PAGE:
Monday, January 29, 2018 / by Sean Zanganeh
Not all grasses are equal. When designing your lawn, be sure to use a grass that tolerates your climate. If you spent your childhood in one part of the country and have visions of a deep dark thick-bladed St. Augustine as your ideal lawn, but now live in a more drought prone area, where a Bermuda may be the optimal choice. The wrong grass species can increase watering and feeding requirements and reduce your enjoyment of your lawn.
Consult a local turf expert before you order seed or sod and end up with a lawn-care nightmare.
Drought or wet conditions in your location determine how often your lawn needs watering. With drought conditions being widespread, however, you may only have one or two days per week that you're allowed to water, so it is important to maximize your results.
- When to water: If walking across your lawn leaves visible depressions in the grass and blades don't pop back up immediately, your grass needs water.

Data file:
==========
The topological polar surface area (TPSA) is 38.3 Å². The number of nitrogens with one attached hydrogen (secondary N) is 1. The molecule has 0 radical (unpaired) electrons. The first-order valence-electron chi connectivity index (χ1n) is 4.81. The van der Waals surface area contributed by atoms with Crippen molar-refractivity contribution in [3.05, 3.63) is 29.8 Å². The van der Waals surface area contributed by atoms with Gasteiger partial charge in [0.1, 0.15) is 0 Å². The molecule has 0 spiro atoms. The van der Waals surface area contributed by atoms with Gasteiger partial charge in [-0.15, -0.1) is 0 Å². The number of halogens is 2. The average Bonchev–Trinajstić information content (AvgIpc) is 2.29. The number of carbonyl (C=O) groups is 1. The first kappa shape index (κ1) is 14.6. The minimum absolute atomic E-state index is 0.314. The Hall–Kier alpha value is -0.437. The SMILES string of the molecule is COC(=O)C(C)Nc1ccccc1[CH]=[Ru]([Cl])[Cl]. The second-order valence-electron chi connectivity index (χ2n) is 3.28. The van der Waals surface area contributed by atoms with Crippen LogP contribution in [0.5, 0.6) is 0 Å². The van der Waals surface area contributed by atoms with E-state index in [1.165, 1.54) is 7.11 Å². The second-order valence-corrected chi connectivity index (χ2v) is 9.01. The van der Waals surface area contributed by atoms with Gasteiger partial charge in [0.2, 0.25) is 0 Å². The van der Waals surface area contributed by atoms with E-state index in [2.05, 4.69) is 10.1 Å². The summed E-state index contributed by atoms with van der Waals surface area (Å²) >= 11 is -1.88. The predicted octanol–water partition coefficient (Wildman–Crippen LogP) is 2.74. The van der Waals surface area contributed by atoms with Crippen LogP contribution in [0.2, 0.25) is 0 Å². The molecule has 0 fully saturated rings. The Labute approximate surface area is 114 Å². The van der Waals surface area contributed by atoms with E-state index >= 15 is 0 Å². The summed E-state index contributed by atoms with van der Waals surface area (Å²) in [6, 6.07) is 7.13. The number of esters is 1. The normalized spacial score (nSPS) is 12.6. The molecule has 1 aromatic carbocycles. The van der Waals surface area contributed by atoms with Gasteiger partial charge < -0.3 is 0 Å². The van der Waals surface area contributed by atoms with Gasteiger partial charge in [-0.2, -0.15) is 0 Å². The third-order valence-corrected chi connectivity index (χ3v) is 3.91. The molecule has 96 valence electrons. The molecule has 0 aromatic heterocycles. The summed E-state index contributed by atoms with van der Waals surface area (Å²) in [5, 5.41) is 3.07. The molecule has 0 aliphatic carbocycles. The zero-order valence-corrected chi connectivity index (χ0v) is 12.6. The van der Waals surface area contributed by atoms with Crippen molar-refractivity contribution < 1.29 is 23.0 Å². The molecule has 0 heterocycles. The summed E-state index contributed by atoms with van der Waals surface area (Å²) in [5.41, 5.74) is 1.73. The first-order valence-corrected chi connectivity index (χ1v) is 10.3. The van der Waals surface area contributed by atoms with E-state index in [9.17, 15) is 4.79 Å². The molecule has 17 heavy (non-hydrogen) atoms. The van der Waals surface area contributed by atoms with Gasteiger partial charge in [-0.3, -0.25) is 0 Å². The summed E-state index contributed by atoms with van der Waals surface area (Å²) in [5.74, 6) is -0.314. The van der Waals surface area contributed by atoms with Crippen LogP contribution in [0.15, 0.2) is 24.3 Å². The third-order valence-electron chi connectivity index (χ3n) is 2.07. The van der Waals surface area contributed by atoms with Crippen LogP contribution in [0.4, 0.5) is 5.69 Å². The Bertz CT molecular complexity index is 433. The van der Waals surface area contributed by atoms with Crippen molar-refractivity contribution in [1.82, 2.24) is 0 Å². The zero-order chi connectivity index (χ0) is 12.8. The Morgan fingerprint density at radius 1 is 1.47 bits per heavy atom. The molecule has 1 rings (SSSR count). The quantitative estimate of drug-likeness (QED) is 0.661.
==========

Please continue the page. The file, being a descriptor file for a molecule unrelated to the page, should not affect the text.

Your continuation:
- Water summer grasses once every three days (or as allowed by your city's watering plan).
- Use sprinklers designed to deliver larger droplets nearer to ground. Mist and small drops evaporate more quickly than large drops. For more information on sprinkler systems, read the section below.
Install sprinklers based on your property's topographic needs. Consult and expert for your area even if you plan to install the system yourself. Most manufacturers can help you develop a plan and offer custom-designed systems for you.
Once installed, check your sprinkler heads often. Adjust sprinklers to water only your lawn sidewalks or the side of the house. If water runs down the street, both your frequency and spray may need adjusting.
- Only apply water as fast as the soil absorbs it.
- If you have water runoff, divide watering times into shorter periods.
- Adjust your watering schedule each month to match seasonal conditions and landscape requirements.
- Have your system checked yearly for leaks and broken parts.
Water Saving Tips
Periodically aerating your lawn allows water to seep to the roots rather than run off the surface. A pattern of holes every six inches provides excellent root access for most lawns.
Avoid cutting lawn too low. When you cut to a height lower than 1.5 to 2 inches, grass blades can no longer shade the soil, allowing water to evaporate more quickly. When you mow, leave the clippings on the lawn to further protect the soil and hold in moisture.
We can help you find a property with the lawn of your dreams, so give us a call today at 858.229.6063.
Compliments of Virtual Results.